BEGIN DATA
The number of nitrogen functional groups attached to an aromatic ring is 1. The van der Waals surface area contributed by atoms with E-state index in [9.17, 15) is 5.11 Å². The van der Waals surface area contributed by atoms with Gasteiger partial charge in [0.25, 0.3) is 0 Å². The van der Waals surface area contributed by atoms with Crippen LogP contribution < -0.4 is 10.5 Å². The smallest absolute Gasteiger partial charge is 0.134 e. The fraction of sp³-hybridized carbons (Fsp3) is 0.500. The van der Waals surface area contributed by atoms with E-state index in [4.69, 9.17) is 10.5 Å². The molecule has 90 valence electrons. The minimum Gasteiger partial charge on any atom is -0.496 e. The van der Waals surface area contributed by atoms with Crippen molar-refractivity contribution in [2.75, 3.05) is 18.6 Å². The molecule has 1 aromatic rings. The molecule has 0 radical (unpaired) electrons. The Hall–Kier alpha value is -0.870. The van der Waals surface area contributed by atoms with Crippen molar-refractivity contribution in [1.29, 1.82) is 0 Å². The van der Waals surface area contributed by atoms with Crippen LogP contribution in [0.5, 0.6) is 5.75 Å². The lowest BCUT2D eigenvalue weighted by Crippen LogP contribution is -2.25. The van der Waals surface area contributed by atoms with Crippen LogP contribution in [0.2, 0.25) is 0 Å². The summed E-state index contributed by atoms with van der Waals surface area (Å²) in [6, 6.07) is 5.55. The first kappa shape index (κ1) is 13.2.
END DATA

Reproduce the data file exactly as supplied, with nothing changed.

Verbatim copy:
The number of nitrogen functional groups attached to an aromatic ring is 1. The van der Waals surface area contributed by atoms with E-state index in [9.17, 15) is 5.11 Å². The van der Waals surface area contributed by atoms with Gasteiger partial charge in [0.25, 0.3) is 0 Å². The van der Waals surface area contributed by atoms with Crippen LogP contribution < -0.4 is 10.5 Å². The smallest absolute Gasteiger partial charge is 0.134 e. The fraction of sp³-hybridized carbons (Fsp3) is 0.500. The van der Waals surface area contributed by atoms with E-state index in [4.69, 9.17) is 10.5 Å². The molecule has 90 valence electrons. The minimum Gasteiger partial charge on any atom is -0.496 e. The van der Waals surface area contributed by atoms with Crippen molar-refractivity contribution in [2.75, 3.05) is 18.6 Å². The molecule has 1 aromatic rings. The molecule has 0 radical (unpaired) electrons. The Hall–Kier alpha value is -0.870. The van der Waals surface area contributed by atoms with Crippen molar-refractivity contribution in [1.29, 1.82) is 0 Å². The van der Waals surface area contributed by atoms with Crippen LogP contribution in [0.5, 0.6) is 5.75 Å². The lowest BCUT2D eigenvalue weighted by Crippen LogP contribution is -2.25. The van der Waals surface area contributed by atoms with Crippen LogP contribution in [0.2, 0.25) is 0 Å². The summed E-state index contributed by atoms with van der Waals surface area (Å²) in [6, 6.07) is 5.55. The first kappa shape index (κ1) is 13.2.